(c) An employer who omits required information when registering with the department, or fails to provide the department with the required information within thirty days of registration, must pay a penalty of twenty-five dollars for each violation unless the penalty is waived by the department.
(d) For purposes of this subsection:
(i) "Owner" means the owner of an employer operated as a sole proprietorship;
(ii) "Partner" means a general partner of an employer organized as a partnership, other than limited partners of a limited partnership who are not also general partners of the partnership;
(iii) "Member" means a member of an employer organized as a limited liability company, other than members who, pursuant to applicable law or the terms of the limited liability company's operating agreement or other governing documents, have no right to participate in the management of the limited liability company; and
(iv) "Corporate officer" means an officer described in the bylaws or appointed or elected by the board of directors in accordance with the bylaws or articles or certificates of incorporation of an employer organized as a for-profit or nonprofit corporation.
(3) Quarterly tax and wage reports:
(a) Tax report. Each calendar quarter, every employer must file a tax report with the commissioner. The report must list the total wages paid to every employee during that quarter.
(b) Report of employees' wages. Each calendar quarter, every employer must file a report of employees' wages with the commissioner. This report must list each employee by full name, Social Security number, and total hours worked and wages paid during that quarter.
(i) Social Security numbers are required for persons working in the United States;
(ii) If an individual has a Social Security card, he or she must present the card to the employer at the time of hire or shortly after that. This does not apply to agricultural workers who, under federal rules, may show their Social Security card on the first day they are paid;
(iii) If the individual does not have a Social Security card, Internal Revenue Service rules allow an employer to hire the individual with the clear understanding that the individual will apply for a Social Security number within seven calendar days of starting work for the employer. The individual must give the employer a document showing he or she has applied for a Social Security card. When the card is received, the individual must give the employer a copy of the card itself. An employer should keep copies of the document(s) for his or her records;
(iv) If the employee does not show his or her Social Security card or application for a card within seven days and the employer continues to employ the worker, the employer does not meet the reporting requirements of this section. The department will not allow waiver of the incomplete report penalty (see WAC 192-310-030); and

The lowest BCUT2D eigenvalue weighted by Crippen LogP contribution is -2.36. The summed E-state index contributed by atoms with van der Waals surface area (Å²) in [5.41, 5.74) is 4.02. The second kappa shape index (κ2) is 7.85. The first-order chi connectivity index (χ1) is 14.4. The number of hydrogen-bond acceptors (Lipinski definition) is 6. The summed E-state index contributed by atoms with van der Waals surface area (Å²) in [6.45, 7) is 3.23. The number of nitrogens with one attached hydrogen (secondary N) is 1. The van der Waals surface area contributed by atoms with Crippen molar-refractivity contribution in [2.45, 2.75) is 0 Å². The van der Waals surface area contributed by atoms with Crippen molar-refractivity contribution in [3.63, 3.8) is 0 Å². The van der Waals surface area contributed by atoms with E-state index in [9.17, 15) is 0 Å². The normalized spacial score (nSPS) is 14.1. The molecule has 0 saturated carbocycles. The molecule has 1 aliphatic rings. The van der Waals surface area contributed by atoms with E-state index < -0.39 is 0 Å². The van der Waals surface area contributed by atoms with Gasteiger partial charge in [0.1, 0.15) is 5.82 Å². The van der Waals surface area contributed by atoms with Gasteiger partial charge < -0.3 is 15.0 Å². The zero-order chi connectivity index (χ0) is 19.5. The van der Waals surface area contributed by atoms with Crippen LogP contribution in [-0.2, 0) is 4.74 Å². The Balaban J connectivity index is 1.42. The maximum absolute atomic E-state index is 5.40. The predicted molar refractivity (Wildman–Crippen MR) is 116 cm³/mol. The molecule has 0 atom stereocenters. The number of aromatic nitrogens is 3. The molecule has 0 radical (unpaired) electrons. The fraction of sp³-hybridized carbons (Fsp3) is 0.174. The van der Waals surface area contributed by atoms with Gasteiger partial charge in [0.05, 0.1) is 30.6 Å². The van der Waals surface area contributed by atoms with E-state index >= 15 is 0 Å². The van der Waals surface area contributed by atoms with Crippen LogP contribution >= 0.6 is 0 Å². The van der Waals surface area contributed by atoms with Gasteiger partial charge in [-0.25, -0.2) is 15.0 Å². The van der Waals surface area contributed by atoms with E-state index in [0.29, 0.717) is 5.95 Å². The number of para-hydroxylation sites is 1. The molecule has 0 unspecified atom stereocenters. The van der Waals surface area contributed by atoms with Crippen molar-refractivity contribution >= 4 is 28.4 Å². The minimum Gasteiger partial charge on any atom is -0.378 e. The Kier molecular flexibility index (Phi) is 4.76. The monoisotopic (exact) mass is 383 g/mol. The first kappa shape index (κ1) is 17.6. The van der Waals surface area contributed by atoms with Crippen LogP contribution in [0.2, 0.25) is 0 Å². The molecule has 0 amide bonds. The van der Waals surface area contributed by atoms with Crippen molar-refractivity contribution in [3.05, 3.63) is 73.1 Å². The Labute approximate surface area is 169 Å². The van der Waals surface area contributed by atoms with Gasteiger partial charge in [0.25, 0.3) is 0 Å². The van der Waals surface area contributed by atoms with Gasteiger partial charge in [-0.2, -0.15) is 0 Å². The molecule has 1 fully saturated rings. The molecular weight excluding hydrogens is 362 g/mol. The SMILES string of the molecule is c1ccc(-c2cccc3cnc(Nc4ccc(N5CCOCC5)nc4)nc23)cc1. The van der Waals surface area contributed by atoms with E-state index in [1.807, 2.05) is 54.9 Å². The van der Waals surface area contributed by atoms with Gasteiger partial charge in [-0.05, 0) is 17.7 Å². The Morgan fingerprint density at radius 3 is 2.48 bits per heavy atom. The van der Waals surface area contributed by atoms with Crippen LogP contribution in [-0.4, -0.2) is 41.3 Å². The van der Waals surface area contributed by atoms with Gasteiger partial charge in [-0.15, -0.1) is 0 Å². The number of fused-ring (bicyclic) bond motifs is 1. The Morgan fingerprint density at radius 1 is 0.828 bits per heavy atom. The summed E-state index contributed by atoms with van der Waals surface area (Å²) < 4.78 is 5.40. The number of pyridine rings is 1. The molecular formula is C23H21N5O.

(v) For the purposes of this section, if an employee does not have a Social Security number but does have an individual taxpayer identification number (ITIN), the ITIN qualifies as a Social Security number. If the employee later obtains a Social Security number, the employer should use the Social Security number when filing the report of employees' wages.
(c) Format. Employers must file the quarterly tax and wage reports in one of the following formats:
(i) Electronically, using the current version of employer account management services (EAMS), UIFastTax, UIWebTax, or ICESA Washington; or
(ii) Paper forms supplied by the department (or an approved version of those forms). Agency forms include "drop-out ink" that cannot be copied. Therefore, photocopies are considered incorrectly formatted reports and forms.
(d) Due dates. The quarterly tax and wage reports are due by the last day of the month following the end of the calendar quarter being reported. Calendar quarters end on March 31, June 30, September 30 and December 31 of each year. So, reports are due by April 30, July 31, October 31, and January 31, in that order. If these dates fall on a Saturday, Sunday, or a legal holiday, the reports will be due on the next business day. Reports submitted by mail will be considered filed on the postmarked date. The commissioner must approve exceptions to the time and method of filing in advance.
(e) Termination of business. Each employer who stops doing business or whose account is closed by the department must immediately file:
(i) A tax report for the current calendar quarter which covers tax payments due on the date the account is closed; and
(ii) A report of employees' wages for the current calendar quarter which includes all wages paid as of the date the account is closed.